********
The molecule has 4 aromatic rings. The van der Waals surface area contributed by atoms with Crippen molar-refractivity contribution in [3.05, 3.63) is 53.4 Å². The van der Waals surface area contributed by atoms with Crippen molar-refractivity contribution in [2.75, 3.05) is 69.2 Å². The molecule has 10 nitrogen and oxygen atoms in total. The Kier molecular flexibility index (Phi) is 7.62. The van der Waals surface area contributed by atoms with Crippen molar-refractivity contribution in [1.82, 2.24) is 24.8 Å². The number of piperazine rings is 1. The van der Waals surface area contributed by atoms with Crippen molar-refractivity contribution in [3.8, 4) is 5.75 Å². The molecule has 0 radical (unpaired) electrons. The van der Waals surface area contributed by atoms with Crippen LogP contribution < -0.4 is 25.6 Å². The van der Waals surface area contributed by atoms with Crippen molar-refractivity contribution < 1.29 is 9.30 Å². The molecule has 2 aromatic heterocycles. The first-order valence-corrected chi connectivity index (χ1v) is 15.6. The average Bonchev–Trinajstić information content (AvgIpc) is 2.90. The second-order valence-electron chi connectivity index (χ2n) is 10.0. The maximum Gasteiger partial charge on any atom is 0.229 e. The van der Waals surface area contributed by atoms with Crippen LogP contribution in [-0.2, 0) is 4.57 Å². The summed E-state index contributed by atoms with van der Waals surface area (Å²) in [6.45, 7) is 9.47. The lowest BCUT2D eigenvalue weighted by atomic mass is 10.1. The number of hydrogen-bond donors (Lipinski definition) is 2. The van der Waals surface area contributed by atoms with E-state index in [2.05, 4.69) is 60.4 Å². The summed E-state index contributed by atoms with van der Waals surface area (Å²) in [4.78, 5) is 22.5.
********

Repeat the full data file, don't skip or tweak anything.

The molecule has 4 aromatic rings. The van der Waals surface area contributed by atoms with Crippen molar-refractivity contribution in [3.05, 3.63) is 53.4 Å². The van der Waals surface area contributed by atoms with Crippen molar-refractivity contribution in [2.75, 3.05) is 69.2 Å². The molecule has 10 nitrogen and oxygen atoms in total. The Kier molecular flexibility index (Phi) is 7.62. The van der Waals surface area contributed by atoms with Crippen molar-refractivity contribution in [1.82, 2.24) is 24.8 Å². The number of piperazine rings is 1. The van der Waals surface area contributed by atoms with Crippen molar-refractivity contribution in [3.8, 4) is 5.75 Å². The molecule has 0 radical (unpaired) electrons. The van der Waals surface area contributed by atoms with Crippen LogP contribution < -0.4 is 25.6 Å². The van der Waals surface area contributed by atoms with Crippen molar-refractivity contribution < 1.29 is 9.30 Å². The molecule has 2 aromatic heterocycles. The first-order valence-corrected chi connectivity index (χ1v) is 15.6. The average Bonchev–Trinajstić information content (AvgIpc) is 2.90. The second-order valence-electron chi connectivity index (χ2n) is 10.0. The maximum Gasteiger partial charge on any atom is 0.229 e. The van der Waals surface area contributed by atoms with Crippen LogP contribution in [-0.2, 0) is 4.57 Å². The summed E-state index contributed by atoms with van der Waals surface area (Å²) in [6.45, 7) is 9.47. The lowest BCUT2D eigenvalue weighted by atomic mass is 10.1. The number of hydrogen-bond donors (Lipinski definition) is 2. The van der Waals surface area contributed by atoms with E-state index in [2.05, 4.69) is 60.4 Å². The summed E-state index contributed by atoms with van der Waals surface area (Å²) in [4.78, 5) is 22.5.